Wyndham Hotel in the heart of New Orlean’s French Quarter offers a 10th floor pool and fitness center with views of the entire city
Hotel at a Glance: Wyndham New Orleans - French Quarter
Located at the crossroads of Royal and Canal Streets, this Wyndham hotel sits in the center of New Orleans’ historical French Quarter. It lies within walking distance of some of the city’s best dining and shopping sites as well as world-famous music venues, like the House of Blues. If you want to venture out farther than you can walk, the hotel is mere steps from the city’s iconic streetcars, which pass by some of the areas hottest destinations.
- Classic Southern dining: Dig into a breakfast buffet followed by sit-down lunch and dinner at Deuce McCallister’s Ole Saint Kitchen & Tap.
- Indulge in the drinks: The bar features over 50 local and regional craft beers on draft along with an extensive wine list and cocktails.
- Kick back and relax in the heated indoor pool overlooking the city from the hotel’s 10th floor.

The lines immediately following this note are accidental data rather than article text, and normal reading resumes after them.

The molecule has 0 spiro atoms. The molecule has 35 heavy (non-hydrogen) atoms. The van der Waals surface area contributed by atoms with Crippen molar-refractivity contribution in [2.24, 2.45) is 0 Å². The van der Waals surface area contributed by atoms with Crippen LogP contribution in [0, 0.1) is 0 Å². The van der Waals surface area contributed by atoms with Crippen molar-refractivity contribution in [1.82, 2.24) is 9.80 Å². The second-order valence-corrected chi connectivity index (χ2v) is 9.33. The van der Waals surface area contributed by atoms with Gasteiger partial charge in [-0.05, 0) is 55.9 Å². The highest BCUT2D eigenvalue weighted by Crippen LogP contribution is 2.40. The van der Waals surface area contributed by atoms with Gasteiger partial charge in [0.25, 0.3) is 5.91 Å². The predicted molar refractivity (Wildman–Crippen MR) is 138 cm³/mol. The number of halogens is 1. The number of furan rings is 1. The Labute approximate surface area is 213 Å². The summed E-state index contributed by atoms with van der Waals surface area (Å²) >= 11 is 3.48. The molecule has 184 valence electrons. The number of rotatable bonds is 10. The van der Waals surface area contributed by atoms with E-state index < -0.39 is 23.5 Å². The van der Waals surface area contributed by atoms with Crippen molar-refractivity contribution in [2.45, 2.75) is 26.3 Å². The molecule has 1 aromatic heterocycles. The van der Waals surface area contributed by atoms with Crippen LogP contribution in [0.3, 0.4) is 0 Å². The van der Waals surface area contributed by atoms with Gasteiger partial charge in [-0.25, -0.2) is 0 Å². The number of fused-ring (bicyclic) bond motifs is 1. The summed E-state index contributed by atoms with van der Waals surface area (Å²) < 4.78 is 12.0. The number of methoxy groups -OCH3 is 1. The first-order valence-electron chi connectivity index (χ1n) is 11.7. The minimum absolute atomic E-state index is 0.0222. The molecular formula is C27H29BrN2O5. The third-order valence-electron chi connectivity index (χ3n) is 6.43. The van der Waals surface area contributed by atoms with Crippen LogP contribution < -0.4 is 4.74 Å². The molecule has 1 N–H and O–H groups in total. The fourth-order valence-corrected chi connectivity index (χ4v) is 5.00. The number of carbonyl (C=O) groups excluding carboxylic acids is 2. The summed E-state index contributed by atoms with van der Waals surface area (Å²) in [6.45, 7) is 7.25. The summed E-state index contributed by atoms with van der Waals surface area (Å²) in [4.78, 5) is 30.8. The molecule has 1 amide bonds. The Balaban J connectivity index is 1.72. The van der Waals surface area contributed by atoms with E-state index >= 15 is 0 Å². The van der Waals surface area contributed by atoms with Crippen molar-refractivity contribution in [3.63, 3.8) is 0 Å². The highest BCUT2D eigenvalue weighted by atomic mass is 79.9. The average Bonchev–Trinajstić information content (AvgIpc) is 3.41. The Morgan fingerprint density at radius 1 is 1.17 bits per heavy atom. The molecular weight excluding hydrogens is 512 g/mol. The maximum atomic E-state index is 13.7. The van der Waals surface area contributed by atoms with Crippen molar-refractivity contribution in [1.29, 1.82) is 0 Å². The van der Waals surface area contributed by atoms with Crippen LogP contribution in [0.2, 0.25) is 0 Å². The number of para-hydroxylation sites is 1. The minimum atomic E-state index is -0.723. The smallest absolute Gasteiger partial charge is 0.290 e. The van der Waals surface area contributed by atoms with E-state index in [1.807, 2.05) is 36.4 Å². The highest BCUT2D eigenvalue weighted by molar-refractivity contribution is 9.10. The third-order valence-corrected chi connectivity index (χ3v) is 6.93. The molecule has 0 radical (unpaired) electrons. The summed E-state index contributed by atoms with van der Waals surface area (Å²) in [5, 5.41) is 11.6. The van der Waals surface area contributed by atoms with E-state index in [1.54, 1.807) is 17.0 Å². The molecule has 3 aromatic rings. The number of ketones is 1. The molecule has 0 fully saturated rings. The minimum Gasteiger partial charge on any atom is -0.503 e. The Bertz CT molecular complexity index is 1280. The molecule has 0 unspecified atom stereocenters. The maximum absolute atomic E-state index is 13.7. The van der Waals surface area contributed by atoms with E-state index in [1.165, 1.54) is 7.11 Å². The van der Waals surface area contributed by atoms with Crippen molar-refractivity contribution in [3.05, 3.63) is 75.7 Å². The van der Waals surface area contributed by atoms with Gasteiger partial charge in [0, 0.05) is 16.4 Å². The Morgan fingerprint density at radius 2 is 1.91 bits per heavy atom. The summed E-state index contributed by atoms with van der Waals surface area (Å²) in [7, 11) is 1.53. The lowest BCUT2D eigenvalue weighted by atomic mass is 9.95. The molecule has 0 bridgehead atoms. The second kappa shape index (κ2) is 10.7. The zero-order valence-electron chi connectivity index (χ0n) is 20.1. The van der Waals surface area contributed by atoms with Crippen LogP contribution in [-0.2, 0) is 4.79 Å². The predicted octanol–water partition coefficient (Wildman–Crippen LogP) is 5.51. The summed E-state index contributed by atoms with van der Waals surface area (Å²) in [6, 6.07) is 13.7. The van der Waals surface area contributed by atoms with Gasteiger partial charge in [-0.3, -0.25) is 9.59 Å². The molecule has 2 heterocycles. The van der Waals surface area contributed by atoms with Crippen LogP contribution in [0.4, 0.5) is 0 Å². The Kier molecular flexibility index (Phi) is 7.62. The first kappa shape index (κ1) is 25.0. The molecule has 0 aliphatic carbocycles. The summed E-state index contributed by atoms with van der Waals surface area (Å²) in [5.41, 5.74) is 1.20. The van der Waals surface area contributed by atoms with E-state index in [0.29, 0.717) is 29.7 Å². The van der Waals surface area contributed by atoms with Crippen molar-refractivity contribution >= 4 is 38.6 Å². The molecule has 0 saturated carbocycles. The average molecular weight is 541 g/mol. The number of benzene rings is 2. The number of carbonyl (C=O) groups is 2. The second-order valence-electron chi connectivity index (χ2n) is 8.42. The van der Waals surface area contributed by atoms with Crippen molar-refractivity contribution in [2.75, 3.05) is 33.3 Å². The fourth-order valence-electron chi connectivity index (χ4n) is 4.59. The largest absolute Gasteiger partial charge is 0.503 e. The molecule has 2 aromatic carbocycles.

- Get your cardio fix in at the fitness center, in a room adjoined to the pool that features floor to ceiling windows.
- Stay connected with complimentary high-speed wireless internet access.
New Orleans’s French Quarter: Let the Good Times Roll
“Stop thinking of New Orleans as the worst-organized city in the United States,” writes author Dan Baum in Nine Lives, his post-Katrina book. “Start thinking of it as the best-organized city in the Caribbean.” Some folks think there is something distinctly foreign about New Orleans, a place where people’s priorities seem inclined toward enjoying life and relishing the moment at hand. Nothing says it better than the town’s unofficial Cajun creed: “Laissez les bons temps rouler,” or “Let the good times roll.”
Historical buildings with intricate wrought-iron balconies line the narrow streets of New Orleans’s French Quarter. Here, street musicians often fill the air with jazz music, their trombones and tubas swinging back and forth. Just off the Jackson Square park and near the towering St. Louis Cathedral, the legendary Café Du Monde serves beignets under heaping piles of powdered sugar. The nearby Frenchmen Street, just north of the Quarter, provides a slightly less touristy taste of New Orleans nightlife. Some of the city’s most popular live jazz and blues bars dominate this historic two-block district, with each venue hosting world-class musicians nearly every night of the week. And then there’s Bourbon Street, where neon lights advertise frozen cocktails and crowds gather along 13 city blocks.